Intriguingly, some of the most intelligent people in the world are still using a Boolean search engine. The CTO of the CIA, Gus Hunt, is currently searching for VCs who are developing analytics technology that can work with the strict security parameters the agency must employ with its mobile devices. In other words, the CIA can’t simply have an “Analyze This” app on a smart phone; the security risks are too high. What they currently use are a series of widgets or mini-apps that can be combined to create analytical tools. However, as an organization, the CIA could do with a technology upgrade.
Obviously, the highly secure nature of the work is the greatest challenge to developing effective analytical tools that can sort through huge data sets and produce meaningful results. That kind of analysis is invaluable in terms of identifying threats to national security. However, if someone with a malicious intent was able to access the same technology and perform the same kind of analysis, the results could be quite disastrous.
This type of security paradox goes against the fundamental nature of most analytics programs, which seek to make it easier for anyone, through inherently intuitive user interfaces, to find the information they need in the fastest time possible. Part of what has made the advances in analytics so successful is the ability to quickly recognize patterns and then present these patterns to users in a graphic format that is far easier to comprehend than endless reams of spreadsheets or arcane technical charts. But once that data is that easy to comprehend, the danger of it falling into enemy hands becomes an enormous problem.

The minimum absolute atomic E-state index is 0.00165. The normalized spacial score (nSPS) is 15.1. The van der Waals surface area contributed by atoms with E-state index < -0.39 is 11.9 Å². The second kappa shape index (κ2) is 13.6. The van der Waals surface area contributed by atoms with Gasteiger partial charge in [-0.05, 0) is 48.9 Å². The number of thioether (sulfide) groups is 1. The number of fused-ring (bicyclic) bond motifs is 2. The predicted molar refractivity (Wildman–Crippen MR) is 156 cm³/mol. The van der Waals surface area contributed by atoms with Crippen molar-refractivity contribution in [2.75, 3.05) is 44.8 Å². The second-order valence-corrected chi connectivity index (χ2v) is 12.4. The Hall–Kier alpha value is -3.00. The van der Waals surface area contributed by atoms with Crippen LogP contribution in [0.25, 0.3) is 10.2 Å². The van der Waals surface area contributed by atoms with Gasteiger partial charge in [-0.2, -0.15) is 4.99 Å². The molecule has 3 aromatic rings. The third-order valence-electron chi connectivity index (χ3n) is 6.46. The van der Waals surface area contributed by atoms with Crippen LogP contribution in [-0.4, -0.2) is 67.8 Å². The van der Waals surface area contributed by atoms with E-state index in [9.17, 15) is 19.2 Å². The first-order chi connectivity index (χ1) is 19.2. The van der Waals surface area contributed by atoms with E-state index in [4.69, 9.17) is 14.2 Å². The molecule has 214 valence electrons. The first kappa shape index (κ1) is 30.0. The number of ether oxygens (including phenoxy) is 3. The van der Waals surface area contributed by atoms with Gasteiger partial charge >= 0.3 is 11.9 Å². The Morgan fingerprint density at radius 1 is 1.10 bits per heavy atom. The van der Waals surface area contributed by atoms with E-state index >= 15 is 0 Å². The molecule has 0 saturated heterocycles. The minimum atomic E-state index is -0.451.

Thus far, the innovations in information management and retrieval have not had to consider security in quite these terms. The idea of creating a complex filter or process that makes it impossible for non-agency members to understand or intercept the information is one that new analytics VCs, especially those that wish to work with the government, may want to consider integrating into their technology in order to remain competitive. While greater transparency in information is vital for the growth of a healthy constituency, there are some forms of information that require a more sensitive handling process.
Thanks to the needs of organizations like the CIA, the world of analytics development will undoubtedly pioneer new methods of labyrinthine information retrieval and comparison in the coming decades.